Intermittent fasting is a hot topic in the diet and nutrition world. There are many books, blogs, celebrities and even apps touting the many health benefits of this pattern of energy consumption. The question is whether there is sufficient clinical research to supports these claims. Intermittent fasting has been a part of religious practices for centuries. Christian, Muslim, Buddhist, Hindu and Jewish populations all perform intermittent fasting at different times throughout the year. Clinical studies on intermittent fasting are still quite limited and what we do know comes mostly from: animal studies, a handful of human trials with small sample
According to a 2009 Statistics Canada study, 3% of men and 19% of women aged 50 or older reported having been diagnosed with osteoporosis.1 We now know that several factors are important for bone health such as a healthy diet and lifestyle which includes the avoidance of smoking and excess caffeine, sodium and alcohol. Proper intake of several bone building nutrients, one of which is calcium, is also important. But don’t forget, in order for calcium to be efficiently used by the body, many nutrient cofactors are necessary such as vitamin D, vitamin K, magnesium, boron and others.
Ensuring that you are taking the
best form of calcium for your body will not only benefit your bones, but will
also save you from spending money on a type of calcium supplement that
is not going to work well for you or which may provide little value to your body. With so many forms of calcium on the market, choosing one can be complicated indeed. Certain types of calcium supplements may be better for some types of people than others. Some of the most common forms of calcium supplements that are available include: calcium carbonate, oyster shell calcium, calcium gluconate, calcium citrate, calcium citrate-malate, calcium hydroxyapatite, and the more recently discovered calcium
Give Your Body Calcium It Can Use
Elemental calcium refers to the actual amount of calcium in the supplement. This is what your body can absorb and use for: growing bones and teeth, supporting muscle function, maintaining the heartbeat, nerve impulse transmission, wound healing and blood clotting among other important functions. The Supplement facts panel on a calcium supplement is useful for determining how much calcium a serving actually contains although the bioavailability of the particular calcium type must be taken into consideration. Also pay attention to the serving size when calculating the amount of calcium that is in one serving. For example, a label may or may not provide the total amount of available elemental calcium on a label. See examples of a supplement facts panel in Figure 1. Your body must be able to absorb and use the type of calcium in your supplement in order for it to be of benefit to you. The best way to take your calcium supplement is to divide your daily doses and take 500mg or less at the same time as your meals, when your stomach is actively producing acid to aid digestion.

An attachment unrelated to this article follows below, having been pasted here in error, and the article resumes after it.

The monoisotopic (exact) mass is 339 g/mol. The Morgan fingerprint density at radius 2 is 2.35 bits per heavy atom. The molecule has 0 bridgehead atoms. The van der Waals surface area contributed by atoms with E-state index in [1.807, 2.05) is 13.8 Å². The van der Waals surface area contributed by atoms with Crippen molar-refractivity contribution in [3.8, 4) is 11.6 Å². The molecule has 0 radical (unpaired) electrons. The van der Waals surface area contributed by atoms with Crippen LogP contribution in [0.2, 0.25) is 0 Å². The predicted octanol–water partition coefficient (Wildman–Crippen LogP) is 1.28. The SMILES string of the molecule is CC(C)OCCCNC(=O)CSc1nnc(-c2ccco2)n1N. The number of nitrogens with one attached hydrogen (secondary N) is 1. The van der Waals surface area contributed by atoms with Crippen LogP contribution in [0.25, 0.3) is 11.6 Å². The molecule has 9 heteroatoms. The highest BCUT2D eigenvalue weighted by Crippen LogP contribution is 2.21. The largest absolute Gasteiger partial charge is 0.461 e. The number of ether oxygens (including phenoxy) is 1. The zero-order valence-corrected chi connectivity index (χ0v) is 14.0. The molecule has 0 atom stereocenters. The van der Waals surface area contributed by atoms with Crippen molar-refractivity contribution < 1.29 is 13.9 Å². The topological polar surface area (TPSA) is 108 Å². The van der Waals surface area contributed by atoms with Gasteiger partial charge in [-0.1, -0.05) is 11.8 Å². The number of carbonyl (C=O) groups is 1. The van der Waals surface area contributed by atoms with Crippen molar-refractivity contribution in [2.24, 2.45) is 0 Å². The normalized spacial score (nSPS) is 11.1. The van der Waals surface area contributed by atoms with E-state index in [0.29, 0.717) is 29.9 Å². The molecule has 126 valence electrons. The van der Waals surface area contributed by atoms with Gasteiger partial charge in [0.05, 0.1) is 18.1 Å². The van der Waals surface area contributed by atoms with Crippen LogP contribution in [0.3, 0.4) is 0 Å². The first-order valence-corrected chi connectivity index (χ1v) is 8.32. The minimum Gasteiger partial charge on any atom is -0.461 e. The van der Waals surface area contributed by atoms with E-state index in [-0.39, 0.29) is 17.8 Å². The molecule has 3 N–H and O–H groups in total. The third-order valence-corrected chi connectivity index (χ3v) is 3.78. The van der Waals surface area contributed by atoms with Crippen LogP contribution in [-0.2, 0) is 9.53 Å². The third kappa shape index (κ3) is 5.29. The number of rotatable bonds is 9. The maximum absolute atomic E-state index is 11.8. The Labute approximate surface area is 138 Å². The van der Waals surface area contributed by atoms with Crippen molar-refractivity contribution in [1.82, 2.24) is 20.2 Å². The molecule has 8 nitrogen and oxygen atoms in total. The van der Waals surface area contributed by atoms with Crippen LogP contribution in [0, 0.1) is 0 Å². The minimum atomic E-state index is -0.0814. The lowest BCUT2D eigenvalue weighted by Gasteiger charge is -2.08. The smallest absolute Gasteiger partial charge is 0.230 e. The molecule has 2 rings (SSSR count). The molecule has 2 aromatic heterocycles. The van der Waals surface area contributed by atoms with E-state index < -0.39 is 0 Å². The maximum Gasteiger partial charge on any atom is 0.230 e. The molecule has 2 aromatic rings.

Choosing the Right Form of Calcium for YouCalcium Carbonate: This is a
This form of calcium provides one of the highest concentrations of elemental calcium (35-40%). For example, a calcium carbonate supplement contains 40 percent elemental calcium; this means that 1,250 milligrams (mg) of calcium carbonate will provide 500 mg of elemental calcium. Yet it has poor bioavailability and requires extra stomach acid production to be absorbed. This type of calcium is found in coral calcium, a form of calcium that has received much attention for exaggerated health claims. There is no research to confirm that coral calcium is in fact a better form of calcium than other forms.
Calcium Citrate: Unlike the
This type of calcium is absorbed to a greater extent than calcium carbonate.2 An analysis of 15 randomized trials concluded that calcium citrate was absorbed 22% to 27% better than calcium carbonate, whether taken on an empty stomach or with food.5
Oyster Shell Calcium: Although it may seem to be a natural form
of calcium, and therefore higher in absorbable calcium, the calcium in the oyster shell as well as bone meal and dolomite, are more susceptible to have toxic levels of lead due to difficulty in maintaining quality control. It is better to avoid these natural forms of calcium.
Calcium Gluconate, Lactate
Calcium Lactobionate: This form
If you are a vegetarian and looking for a highly bioavailable calcium supplement, this is the form you will want to consider taking. AOR offers calcium citrate-malate in several supplements including: Ortho•Bone Vegan, Multi Basics 3, Essential Mix, Ortho•Core and Ortho•Minerals. Calcium citrate-malate is well-absorbed even when taken alone, and is recommended for individuals who have low levels of stomach acid, for those who are older, who are taking stomach acid blockers, or who have absorption or inflammatory bowel disorders.
What You Need to Know
Calcium comes in a variety of forms, but it is important to realize that not all calcium supplements are created equal. Choosing a form of calcium that will work well for you will depend on your digestive system and what your calcium needs are. According to research, one of the most well absorbed vegetarian forms of calcium is calcium citrate-malate. Microcrystalline hydroxyapatite complex (MCHC) is known as the most beneficial form of calcium since it offers more than just calcium; it provides